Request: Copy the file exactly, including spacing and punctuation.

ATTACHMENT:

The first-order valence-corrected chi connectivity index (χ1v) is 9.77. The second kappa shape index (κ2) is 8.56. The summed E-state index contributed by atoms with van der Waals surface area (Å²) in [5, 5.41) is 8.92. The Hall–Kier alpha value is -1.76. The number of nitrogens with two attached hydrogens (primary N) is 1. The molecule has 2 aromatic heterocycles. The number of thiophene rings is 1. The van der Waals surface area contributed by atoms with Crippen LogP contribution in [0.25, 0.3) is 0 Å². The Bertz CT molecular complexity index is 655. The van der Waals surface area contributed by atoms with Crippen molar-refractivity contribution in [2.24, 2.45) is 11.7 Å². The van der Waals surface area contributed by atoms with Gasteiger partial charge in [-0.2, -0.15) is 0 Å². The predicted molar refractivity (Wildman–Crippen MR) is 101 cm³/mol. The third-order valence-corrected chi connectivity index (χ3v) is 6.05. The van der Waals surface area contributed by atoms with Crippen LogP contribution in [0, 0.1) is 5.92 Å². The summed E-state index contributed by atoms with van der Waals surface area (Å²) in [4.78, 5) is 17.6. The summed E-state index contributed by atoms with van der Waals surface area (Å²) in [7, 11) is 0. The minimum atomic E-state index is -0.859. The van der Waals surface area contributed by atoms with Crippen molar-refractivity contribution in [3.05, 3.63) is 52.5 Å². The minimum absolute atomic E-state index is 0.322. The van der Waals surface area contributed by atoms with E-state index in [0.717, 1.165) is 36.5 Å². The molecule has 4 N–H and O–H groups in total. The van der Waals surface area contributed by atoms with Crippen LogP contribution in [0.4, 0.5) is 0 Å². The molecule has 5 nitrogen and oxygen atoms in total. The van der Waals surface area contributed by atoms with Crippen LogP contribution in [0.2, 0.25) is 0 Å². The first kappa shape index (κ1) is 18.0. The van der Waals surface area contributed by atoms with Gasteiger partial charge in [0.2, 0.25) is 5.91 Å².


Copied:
The first-order valence-corrected chi connectivity index (χ1v) is 9.77. The second kappa shape index (κ2) is 8.56. The summed E-state index contributed by atoms with van der Waals surface area (Å²) in [5, 5.41) is 8.92. The Hall–Kier alpha value is -1.76. The number of nitrogens with two attached hydrogens (primary N) is 1. The molecule has 2 aromatic heterocycles. The number of thiophene rings is 1. The van der Waals surface area contributed by atoms with Crippen LogP contribution in [0.25, 0.3) is 0 Å². The Bertz CT molecular complexity index is 655. The van der Waals surface area contributed by atoms with Crippen molar-refractivity contribution in [2.24, 2.45) is 11.7 Å². The van der Waals surface area contributed by atoms with Gasteiger partial charge in [-0.2, -0.15) is 0 Å². The predicted molar refractivity (Wildman–Crippen MR) is 101 cm³/mol. The third-order valence-corrected chi connectivity index (χ3v) is 6.05. The van der Waals surface area contributed by atoms with Crippen LogP contribution in [0, 0.1) is 5.92 Å². The summed E-state index contributed by atoms with van der Waals surface area (Å²) in [4.78, 5) is 17.6. The summed E-state index contributed by atoms with van der Waals surface area (Å²) in [7, 11) is 0. The minimum atomic E-state index is -0.859. The van der Waals surface area contributed by atoms with Crippen molar-refractivity contribution in [3.05, 3.63) is 52.5 Å². The minimum absolute atomic E-state index is 0.322. The van der Waals surface area contributed by atoms with E-state index in [0.717, 1.165) is 36.5 Å². The molecule has 4 N–H and O–H groups in total. The van der Waals surface area contributed by atoms with Crippen LogP contribution in [0.4, 0.5) is 0 Å². The molecule has 5 nitrogen and oxygen atoms in total. The van der Waals surface area contributed by atoms with Crippen LogP contribution in [0.2, 0.25) is 0 Å². The first kappa shape index (κ1) is 18.0. The van der Waals surface area contributed by atoms with Gasteiger partial charge in [0.2, 0.25) is 5.91 Å².